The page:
Damaged coral reefs show slower than expected recovery for up to six years before switching to a faster phase of regrowth, according to new research.
This 'two-phase' recovery pattern was observed in 60 per cent of severely disturbed reefs on the Great Barrier Reef.
The modelling research, involving scientists from QUT and the Australian Institute of Marine Sciences (AIMS), pinpoints patterns of reef recovery amid disturbances including storms, marine heatwaves, and crown-of-thorns starfish.
The researchers mapped the presence of the 'two-phase pattern' in reef recovery based on AIMS long term monitoring data by modifying data analysis methods used in cancer cell biology.
The findings have been published in the Journal of Applied Ecology.
Lead researcher, Dr David Warne, from QUT's Centre for Data Science, said it was a "serendipitous moment in science" that brought together the team involving mathematicians, statisticians, and marine ecologists.
Dr Warne said the connection between reef research and cancer research stemmed from a seminar at the ARC Centre of Excellence for Mathematical and Statistical Frontiers (ACEMS) with AIMS senior scientist, Dr Juan Ortiz, providing insights into growth patterns of Tabular Acropora.
"The actual growth dynamics of individual coral colonies is vastly different to cancer cells, but the net population level behaviour can be remarkably similar," Dr Warne said.
Dr Warne said the results of the research provided critical information for the management of the GBR as it identified reefs in need of help, in the same way doctors triage patients to prioritise treatment.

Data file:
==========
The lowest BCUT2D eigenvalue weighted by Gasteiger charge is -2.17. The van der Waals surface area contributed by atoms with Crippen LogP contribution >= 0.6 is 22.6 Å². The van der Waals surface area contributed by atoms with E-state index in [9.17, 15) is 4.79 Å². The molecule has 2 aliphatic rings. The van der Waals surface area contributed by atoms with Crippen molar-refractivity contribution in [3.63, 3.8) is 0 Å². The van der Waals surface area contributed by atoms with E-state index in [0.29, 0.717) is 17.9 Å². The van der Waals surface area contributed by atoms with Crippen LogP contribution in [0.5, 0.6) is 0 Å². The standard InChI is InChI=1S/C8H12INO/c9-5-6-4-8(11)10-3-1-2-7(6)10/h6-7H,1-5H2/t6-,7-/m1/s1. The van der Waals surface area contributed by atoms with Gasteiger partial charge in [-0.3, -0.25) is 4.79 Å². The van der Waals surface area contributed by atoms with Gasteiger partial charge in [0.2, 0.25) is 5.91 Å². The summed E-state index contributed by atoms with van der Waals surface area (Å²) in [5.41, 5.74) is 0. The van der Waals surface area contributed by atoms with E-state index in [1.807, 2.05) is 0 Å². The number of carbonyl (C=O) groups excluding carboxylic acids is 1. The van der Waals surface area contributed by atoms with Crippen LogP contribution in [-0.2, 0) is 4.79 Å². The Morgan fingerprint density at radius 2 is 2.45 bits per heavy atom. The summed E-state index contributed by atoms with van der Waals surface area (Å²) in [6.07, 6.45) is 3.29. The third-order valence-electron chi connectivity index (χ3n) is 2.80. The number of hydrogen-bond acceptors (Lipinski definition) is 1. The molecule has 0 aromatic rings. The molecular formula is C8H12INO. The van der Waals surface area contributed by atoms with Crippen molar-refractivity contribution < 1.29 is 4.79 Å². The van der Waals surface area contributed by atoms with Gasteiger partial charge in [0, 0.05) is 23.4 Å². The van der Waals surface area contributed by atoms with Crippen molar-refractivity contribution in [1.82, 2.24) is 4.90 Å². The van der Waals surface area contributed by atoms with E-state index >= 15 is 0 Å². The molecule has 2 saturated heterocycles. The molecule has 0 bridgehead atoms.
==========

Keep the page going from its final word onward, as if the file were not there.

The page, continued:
"There was a working assumption that main driver of reef recovery was competition for space, but these results suggest that corals colonies may be growing at lower rates for three-to-four years after major disturbances," he said.
The researchers also found the two-phase recovery pattern was present in 50-60 per cent of the monitored sites that had experienced at least one major disturbance over the past 30 years.
Dr Ortiz said the research provided detailed insights into the coral growth currently being observed in the field on the Great Barrier Reef.
"It's like starting your car in the wrong gear, you move really slowly until the engine catches up and then you move normally," Dr Ortiz said.
"Since 2009, the GBR has been hit hard with mass bleaching events, cyclones, and crown-of-thorns starfish outbreaks, reducing coral cover.
"After a window of reprieve from disturbances, AIMS' Long-Term Monitoring team has recently observed strong increases in coral cover.
"We can see those reefs which have experienced rapid increases are now in the second, faster recovery phase."
Dr Warne said the research emphasised the importance of future studies to understand mechanisms driving the two-phase patterns of coral growth.
The research team involved AIMS' Dr Ortiz, Kerryn Crossman, Kate Osbourne and Angus Thompson, Wang Jin from the University of NSW as well as QUT's Dr Warne, Distinguished Professor Kerrie Mengersen, Professor Matthew Simpson, and Dr Paul Wu who are also members of ACEMS.
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